Millennials in the channel: Is it time to rethink partner programmes?

young vs old

The IT sales channel is evolving at a rapid pace. A new generation of partners comprising non-transacting influencers, advocates and alliances is appearing in the channel. Indeed, IDC has predicted that by 2021 at least 30% of channel players will not exist in the format we know them today.

But one of the biggest changes shaping the new channel landscape is its changing demographic. Millennials are on course to make up more than 50% of the UK workforce by 2020, according to the Institute of Leadership Management, with Generation Z (those born between 1997 and 2012) also set to enter the workforce in the coming years.

Compared to Baby Boomers and Generation X, they believe the degree to which an employer embraces technology and innovation is a factor in influencing where they work, they have specific expectations of what their employer should deliver and think the technologies they rely on in their personal lives also empower their productivity in the workplace.

Elsewhere, a 2018 Spiceworks survey examining purchasing habits across different generations of technology buyers found that compared to the previous generations, millennials (those born between 1981 and 1996) require a different set of marketing tactics to reach and engage them.

Considering these changing expectations – coinciding with the emergence of a new type of non-traditional, non-transacting channel player – is it time that technology vendors reassessed their legacy, performance-based incentives programmes to rethink how they motivate and drive loyalty with this next generation of partner?

Richard Eglon, marketing director at channel firm Agilitas, believes so. He points out that with a new generation of leaders influencing the channel, vendors need to change how they incentivise partners around their partner rebate schemes.

“The focus is currently heavily skewed towards low touch with the vendor without an easy method to self-serve the end customer. In order to get ahead in the new world vendors need to be supporting their partners much more by encouraging increased collaboration as this is the best way to understand their target market and remain relevant,” he tells Channel Pro.

“A new approach to vendor partner marketing also needs to be addressed with much more focus around influencing key target audiences through multi-channel digital broadcasts. Millennials are much more savvy when it comes to the traditional methods of marketing so vendors need to find new ways to engage with these new audiences in order for them to become key brand ambassadors of vendors’ technology solutions.”

Eglon also notes that in a changing world where the environment is leading the charge, partner programmes need to recognise sustainability by implementing new business models that drive extended life of hardware, as the current model is based around replacing ‘not so old’ with ‘new’ on too much of a regular basis.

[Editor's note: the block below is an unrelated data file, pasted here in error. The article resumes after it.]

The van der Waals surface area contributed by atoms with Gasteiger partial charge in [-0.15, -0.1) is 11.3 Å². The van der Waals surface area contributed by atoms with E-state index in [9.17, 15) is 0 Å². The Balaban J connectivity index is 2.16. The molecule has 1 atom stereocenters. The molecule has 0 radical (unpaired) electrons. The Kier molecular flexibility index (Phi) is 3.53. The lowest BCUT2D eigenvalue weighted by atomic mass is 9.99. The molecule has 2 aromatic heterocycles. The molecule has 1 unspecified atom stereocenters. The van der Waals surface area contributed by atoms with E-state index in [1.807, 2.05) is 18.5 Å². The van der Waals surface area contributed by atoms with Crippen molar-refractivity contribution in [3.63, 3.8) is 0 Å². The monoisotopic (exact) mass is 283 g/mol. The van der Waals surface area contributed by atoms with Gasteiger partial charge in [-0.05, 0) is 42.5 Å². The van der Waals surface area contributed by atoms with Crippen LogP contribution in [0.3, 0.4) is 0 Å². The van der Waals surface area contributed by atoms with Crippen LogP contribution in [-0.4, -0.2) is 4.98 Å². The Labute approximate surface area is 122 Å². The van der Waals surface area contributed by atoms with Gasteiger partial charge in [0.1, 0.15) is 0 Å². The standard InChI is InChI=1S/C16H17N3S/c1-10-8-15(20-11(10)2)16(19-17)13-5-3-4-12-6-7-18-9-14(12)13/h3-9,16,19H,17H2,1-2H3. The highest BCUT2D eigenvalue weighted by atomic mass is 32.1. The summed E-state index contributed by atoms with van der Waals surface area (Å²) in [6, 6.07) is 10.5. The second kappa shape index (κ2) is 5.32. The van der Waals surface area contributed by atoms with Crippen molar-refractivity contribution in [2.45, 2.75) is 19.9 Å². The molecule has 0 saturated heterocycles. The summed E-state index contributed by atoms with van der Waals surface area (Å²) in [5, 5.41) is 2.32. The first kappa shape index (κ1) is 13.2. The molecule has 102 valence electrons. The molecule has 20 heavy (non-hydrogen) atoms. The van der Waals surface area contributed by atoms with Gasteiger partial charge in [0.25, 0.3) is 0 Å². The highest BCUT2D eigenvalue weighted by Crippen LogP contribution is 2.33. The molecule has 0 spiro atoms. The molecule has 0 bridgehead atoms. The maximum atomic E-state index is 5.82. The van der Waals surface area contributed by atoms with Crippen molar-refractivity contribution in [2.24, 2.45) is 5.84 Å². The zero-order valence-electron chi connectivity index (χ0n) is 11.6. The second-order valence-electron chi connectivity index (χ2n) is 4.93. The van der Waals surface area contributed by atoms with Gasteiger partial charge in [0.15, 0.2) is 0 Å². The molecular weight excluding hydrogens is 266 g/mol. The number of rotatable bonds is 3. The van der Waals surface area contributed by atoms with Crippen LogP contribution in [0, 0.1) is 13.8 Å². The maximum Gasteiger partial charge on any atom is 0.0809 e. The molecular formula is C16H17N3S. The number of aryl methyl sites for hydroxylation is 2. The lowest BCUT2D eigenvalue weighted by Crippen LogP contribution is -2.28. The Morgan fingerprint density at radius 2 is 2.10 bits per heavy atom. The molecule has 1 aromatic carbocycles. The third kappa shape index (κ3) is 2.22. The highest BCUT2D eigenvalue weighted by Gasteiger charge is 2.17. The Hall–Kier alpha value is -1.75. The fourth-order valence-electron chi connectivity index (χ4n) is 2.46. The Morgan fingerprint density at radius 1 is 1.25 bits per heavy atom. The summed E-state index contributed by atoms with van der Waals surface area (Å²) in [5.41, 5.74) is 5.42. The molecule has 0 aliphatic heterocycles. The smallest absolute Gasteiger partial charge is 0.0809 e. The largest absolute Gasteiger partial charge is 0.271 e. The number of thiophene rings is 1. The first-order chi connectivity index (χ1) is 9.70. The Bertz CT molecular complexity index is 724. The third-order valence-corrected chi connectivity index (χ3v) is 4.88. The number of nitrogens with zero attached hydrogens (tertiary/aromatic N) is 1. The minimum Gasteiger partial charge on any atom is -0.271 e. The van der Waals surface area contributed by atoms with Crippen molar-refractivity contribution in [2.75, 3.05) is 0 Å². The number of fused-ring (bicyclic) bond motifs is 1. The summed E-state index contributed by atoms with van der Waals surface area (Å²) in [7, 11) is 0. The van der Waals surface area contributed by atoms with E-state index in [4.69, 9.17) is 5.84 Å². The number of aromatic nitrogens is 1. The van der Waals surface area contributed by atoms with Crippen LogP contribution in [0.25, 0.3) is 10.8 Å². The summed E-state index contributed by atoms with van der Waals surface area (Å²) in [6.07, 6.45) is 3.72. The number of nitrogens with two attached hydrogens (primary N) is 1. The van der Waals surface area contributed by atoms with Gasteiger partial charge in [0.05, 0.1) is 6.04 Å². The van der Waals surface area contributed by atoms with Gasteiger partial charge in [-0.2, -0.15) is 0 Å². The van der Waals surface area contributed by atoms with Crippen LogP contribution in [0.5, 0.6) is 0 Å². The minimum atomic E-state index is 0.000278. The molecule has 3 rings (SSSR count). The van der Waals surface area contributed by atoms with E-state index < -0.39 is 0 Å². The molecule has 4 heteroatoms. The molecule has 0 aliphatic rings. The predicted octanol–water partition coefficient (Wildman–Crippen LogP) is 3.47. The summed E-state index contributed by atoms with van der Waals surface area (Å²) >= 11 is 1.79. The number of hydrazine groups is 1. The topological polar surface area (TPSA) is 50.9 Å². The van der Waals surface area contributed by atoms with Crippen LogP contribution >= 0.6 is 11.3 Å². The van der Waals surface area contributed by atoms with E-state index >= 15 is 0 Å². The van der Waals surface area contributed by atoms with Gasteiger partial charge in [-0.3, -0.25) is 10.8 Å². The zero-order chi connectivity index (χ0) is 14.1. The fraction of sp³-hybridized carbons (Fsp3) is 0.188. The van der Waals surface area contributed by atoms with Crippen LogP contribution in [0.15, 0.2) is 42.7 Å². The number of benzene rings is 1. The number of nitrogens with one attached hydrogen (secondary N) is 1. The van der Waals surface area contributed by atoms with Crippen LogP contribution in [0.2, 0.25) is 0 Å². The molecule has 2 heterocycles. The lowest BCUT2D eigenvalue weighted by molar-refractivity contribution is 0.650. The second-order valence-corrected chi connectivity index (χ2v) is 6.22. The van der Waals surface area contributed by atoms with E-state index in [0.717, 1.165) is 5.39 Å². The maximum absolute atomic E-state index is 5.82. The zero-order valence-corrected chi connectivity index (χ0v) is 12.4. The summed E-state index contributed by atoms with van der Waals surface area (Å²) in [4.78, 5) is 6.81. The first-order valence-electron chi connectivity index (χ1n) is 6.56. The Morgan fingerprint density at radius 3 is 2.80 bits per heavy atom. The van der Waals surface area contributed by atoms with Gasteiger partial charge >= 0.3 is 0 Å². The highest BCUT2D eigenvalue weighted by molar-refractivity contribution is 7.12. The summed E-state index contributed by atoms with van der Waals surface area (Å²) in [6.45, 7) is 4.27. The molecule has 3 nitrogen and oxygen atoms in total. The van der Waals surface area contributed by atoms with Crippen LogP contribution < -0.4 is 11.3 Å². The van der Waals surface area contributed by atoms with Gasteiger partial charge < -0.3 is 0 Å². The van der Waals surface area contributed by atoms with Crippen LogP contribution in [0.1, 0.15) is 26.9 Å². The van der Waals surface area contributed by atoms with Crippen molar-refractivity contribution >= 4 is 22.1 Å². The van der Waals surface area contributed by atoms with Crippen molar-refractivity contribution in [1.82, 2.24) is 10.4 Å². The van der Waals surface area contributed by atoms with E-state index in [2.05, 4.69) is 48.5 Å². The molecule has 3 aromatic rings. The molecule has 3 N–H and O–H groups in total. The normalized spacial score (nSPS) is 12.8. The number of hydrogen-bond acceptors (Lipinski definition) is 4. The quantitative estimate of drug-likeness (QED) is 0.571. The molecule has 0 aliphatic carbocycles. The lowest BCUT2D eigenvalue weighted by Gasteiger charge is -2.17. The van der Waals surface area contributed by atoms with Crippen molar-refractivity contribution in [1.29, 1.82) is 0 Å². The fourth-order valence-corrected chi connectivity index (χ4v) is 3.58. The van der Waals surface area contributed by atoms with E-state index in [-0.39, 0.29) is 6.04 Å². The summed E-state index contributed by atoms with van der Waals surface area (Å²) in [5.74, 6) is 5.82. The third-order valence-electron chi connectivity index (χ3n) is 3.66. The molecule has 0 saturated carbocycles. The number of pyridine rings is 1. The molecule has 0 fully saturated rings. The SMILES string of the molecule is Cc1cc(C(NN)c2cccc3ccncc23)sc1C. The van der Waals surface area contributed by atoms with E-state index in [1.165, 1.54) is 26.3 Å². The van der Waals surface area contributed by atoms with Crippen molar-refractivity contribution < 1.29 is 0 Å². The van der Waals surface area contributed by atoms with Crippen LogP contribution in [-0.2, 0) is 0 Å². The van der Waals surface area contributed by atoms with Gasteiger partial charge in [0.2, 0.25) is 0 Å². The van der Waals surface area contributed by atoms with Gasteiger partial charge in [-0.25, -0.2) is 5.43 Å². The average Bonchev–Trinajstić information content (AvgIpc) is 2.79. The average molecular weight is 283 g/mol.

“For example using a more circular approach that involves end of life support or recovering IT hardware at the end of its life, and putting the materials back into use, rather than disposing of them. Recycling hardware presents more potential for recurring and annuity revenue for channel companies, keeping the relationship going for longer,” he explains.

Elsewhere, Mike Cullen, VP of customer experience and business strategy at SolarWinds MSP, says that the managed services market is seeing the growth of a core set of early career workers who “think fast and want to get things done quickly”.

“On the MSP side of the house, there is also maturity happening with techies evolving into true business leaders. It’s a blended workforce and we need both the experience and the energy working side by side. It’s not just about moving fast; it’s about moving forward, and that’s what we want for our partners,” he says.

Cullen says the firm has adopted a model that supports the idea that “change is a constant, but the ability to quickly turn change into a success driver is what matters most”. The company now offers initiatives like an MSP Institute for training and education, and customer success teams focused on ensuring that its channel partners have what they need most for their businesses.

“The new ‘shiny things’ don’t build loyalty. What builds loyalty is proven, repeatable processes and programmes that show you’re in it, with your partner, for the long run,” he tells Channel Pro.

Nevertheless, too many vendors and partners still operate in the old model of a ‘Gold, Silver, Bronze’ partner mentality, which is often solely focused on hardware sales and not services and sustainability, says Eglon. “Vendors need to identify new partner accreditations that are more aligned to current market dynamics,” he says.

However, Forrester says this changing demographic of partner is making some IT vendors to change their incentive strategy, and that they are already investigating rewarding them based on their expertise in sub-industries, geographies or technology stacks instead of traditional revenue thresholds.

There is no denying the changing face of the channel, and vendors that adapt their marketing, sales and channel engagement strategies to align with the millennial mindset and their preferences, will have the upper hand with it comes to outperforming the competition.

Christine Horton

Christine has been a tech journalist for over 20 years, 10 of which she spent exclusively covering the IT Channel. From 2006-2009 she worked as the editor of Channel Business, before moving on to ChannelPro where she was editor and, latterly, senior editor.

Since 2016, she has been a freelance writer, editor, and copywriter and continues to cover the channel in addition to broader IT themes. Additionally, she provides media training explaining what the channel is and why it’s important to businesses.